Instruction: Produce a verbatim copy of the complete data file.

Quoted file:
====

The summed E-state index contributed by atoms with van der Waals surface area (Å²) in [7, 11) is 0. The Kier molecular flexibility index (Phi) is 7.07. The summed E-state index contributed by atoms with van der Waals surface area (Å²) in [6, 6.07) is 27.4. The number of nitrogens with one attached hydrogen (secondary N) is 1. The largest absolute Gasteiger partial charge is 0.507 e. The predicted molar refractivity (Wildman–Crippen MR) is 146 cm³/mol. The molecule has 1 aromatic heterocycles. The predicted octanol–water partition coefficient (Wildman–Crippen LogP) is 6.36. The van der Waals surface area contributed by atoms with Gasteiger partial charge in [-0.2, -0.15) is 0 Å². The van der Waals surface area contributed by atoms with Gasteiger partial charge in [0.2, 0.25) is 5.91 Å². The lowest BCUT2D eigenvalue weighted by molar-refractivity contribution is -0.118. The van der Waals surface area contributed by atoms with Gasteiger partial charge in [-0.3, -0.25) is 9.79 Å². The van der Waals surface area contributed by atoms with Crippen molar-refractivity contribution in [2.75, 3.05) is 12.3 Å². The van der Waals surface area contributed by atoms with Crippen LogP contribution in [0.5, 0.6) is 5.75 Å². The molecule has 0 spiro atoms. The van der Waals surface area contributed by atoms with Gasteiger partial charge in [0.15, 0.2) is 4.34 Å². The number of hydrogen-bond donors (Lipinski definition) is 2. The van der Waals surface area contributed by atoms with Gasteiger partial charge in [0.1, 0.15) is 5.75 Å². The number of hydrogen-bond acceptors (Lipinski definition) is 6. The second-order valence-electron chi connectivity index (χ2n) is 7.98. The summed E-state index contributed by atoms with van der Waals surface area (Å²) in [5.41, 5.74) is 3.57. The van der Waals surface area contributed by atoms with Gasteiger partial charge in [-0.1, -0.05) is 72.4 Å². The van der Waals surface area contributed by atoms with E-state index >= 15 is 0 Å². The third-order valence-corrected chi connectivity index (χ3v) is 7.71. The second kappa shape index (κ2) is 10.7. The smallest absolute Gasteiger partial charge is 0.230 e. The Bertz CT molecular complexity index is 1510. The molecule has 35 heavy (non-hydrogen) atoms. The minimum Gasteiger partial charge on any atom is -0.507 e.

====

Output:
The summed E-state index contributed by atoms with van der Waals surface area (Å²) in [7, 11) is 0. The Kier molecular flexibility index (Phi) is 7.07. The summed E-state index contributed by atoms with van der Waals surface area (Å²) in [6, 6.07) is 27.4. The number of nitrogens with one attached hydrogen (secondary N) is 1. The largest absolute Gasteiger partial charge is 0.507 e. The predicted molar refractivity (Wildman–Crippen MR) is 146 cm³/mol. The molecule has 1 aromatic heterocycles. The predicted octanol–water partition coefficient (Wildman–Crippen LogP) is 6.36. The van der Waals surface area contributed by atoms with Gasteiger partial charge in [-0.2, -0.15) is 0 Å². The van der Waals surface area contributed by atoms with Gasteiger partial charge in [0.2, 0.25) is 5.91 Å². The lowest BCUT2D eigenvalue weighted by molar-refractivity contribution is -0.118. The van der Waals surface area contributed by atoms with Gasteiger partial charge in [-0.3, -0.25) is 9.79 Å². The van der Waals surface area contributed by atoms with Crippen molar-refractivity contribution in [2.75, 3.05) is 12.3 Å². The van der Waals surface area contributed by atoms with Crippen LogP contribution in [0.5, 0.6) is 5.75 Å². The molecule has 0 spiro atoms. The van der Waals surface area contributed by atoms with Gasteiger partial charge in [0.15, 0.2) is 4.34 Å². The number of hydrogen-bond donors (Lipinski definition) is 2. The van der Waals surface area contributed by atoms with Gasteiger partial charge in [0.1, 0.15) is 5.75 Å². The number of hydrogen-bond acceptors (Lipinski definition) is 6. The second-order valence-electron chi connectivity index (χ2n) is 7.98. The summed E-state index contributed by atoms with van der Waals surface area (Å²) in [5.41, 5.74) is 3.57. The van der Waals surface area contributed by atoms with Gasteiger partial charge in [-0.1, -0.05) is 72.4 Å². The van der Waals surface area contributed by atoms with E-state index >= 15 is 0 Å². The third-order valence-corrected chi connectivity index (χ3v) is 7.71. The second kappa shape index (κ2) is 10.7. The smallest absolute Gasteiger partial charge is 0.230 e. The Bertz CT molecular complexity index is 1510. The molecule has 35 heavy (non-hydrogen) atoms. The minimum Gasteiger partial charge on any atom is -0.507 e.